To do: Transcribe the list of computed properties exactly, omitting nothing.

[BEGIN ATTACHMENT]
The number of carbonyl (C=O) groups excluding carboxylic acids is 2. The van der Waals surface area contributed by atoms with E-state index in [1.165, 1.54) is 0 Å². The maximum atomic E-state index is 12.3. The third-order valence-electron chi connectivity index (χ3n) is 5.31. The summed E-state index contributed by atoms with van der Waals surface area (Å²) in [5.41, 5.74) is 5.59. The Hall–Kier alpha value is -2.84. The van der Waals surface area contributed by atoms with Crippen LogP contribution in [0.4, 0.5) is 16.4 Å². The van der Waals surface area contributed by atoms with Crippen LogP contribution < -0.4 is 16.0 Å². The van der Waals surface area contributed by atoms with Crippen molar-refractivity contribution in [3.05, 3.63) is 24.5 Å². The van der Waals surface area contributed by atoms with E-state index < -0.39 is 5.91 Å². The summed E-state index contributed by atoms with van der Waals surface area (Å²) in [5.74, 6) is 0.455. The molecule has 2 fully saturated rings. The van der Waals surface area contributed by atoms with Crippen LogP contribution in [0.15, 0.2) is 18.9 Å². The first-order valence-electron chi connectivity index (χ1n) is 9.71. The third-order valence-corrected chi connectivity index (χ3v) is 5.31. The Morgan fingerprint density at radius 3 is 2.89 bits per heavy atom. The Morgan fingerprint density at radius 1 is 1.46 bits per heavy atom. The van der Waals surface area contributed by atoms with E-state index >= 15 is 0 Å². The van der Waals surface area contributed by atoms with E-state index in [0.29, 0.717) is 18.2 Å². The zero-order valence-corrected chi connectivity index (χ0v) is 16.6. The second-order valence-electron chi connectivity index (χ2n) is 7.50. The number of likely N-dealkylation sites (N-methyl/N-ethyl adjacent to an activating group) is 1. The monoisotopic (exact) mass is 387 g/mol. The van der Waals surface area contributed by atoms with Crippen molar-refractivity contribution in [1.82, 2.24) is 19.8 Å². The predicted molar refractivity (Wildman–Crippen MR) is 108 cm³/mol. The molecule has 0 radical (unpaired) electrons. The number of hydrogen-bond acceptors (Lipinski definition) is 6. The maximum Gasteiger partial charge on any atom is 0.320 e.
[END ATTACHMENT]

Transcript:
The number of carbonyl (C=O) groups excluding carboxylic acids is 2. The van der Waals surface area contributed by atoms with E-state index in [1.165, 1.54) is 0 Å². The maximum atomic E-state index is 12.3. The third-order valence-electron chi connectivity index (χ3n) is 5.31. The summed E-state index contributed by atoms with van der Waals surface area (Å²) in [5.41, 5.74) is 5.59. The Hall–Kier alpha value is -2.84. The van der Waals surface area contributed by atoms with Crippen LogP contribution in [0.4, 0.5) is 16.4 Å². The van der Waals surface area contributed by atoms with Crippen LogP contribution < -0.4 is 16.0 Å². The van der Waals surface area contributed by atoms with Crippen molar-refractivity contribution in [3.05, 3.63) is 24.5 Å². The van der Waals surface area contributed by atoms with E-state index < -0.39 is 5.91 Å². The summed E-state index contributed by atoms with van der Waals surface area (Å²) in [5.74, 6) is 0.455. The molecule has 2 fully saturated rings. The van der Waals surface area contributed by atoms with Crippen LogP contribution in [0.15, 0.2) is 18.9 Å². The first-order valence-electron chi connectivity index (χ1n) is 9.71. The third-order valence-corrected chi connectivity index (χ3v) is 5.31. The Morgan fingerprint density at radius 3 is 2.89 bits per heavy atom. The Morgan fingerprint density at radius 1 is 1.46 bits per heavy atom. The van der Waals surface area contributed by atoms with E-state index >= 15 is 0 Å². The van der Waals surface area contributed by atoms with E-state index in [0.29, 0.717) is 18.2 Å². The zero-order valence-corrected chi connectivity index (χ0v) is 16.6. The second-order valence-electron chi connectivity index (χ2n) is 7.50. The number of likely N-dealkylation sites (N-methyl/N-ethyl adjacent to an activating group) is 1. The monoisotopic (exact) mass is 387 g/mol. The van der Waals surface area contributed by atoms with Crippen molar-refractivity contribution in [1.82, 2.24) is 19.8 Å². The predicted molar refractivity (Wildman–Crippen MR) is 108 cm³/mol. The molecule has 0 radical (unpaired) electrons. The number of hydrogen-bond acceptors (Lipinski definition) is 6. The maximum Gasteiger partial charge on any atom is 0.320 e.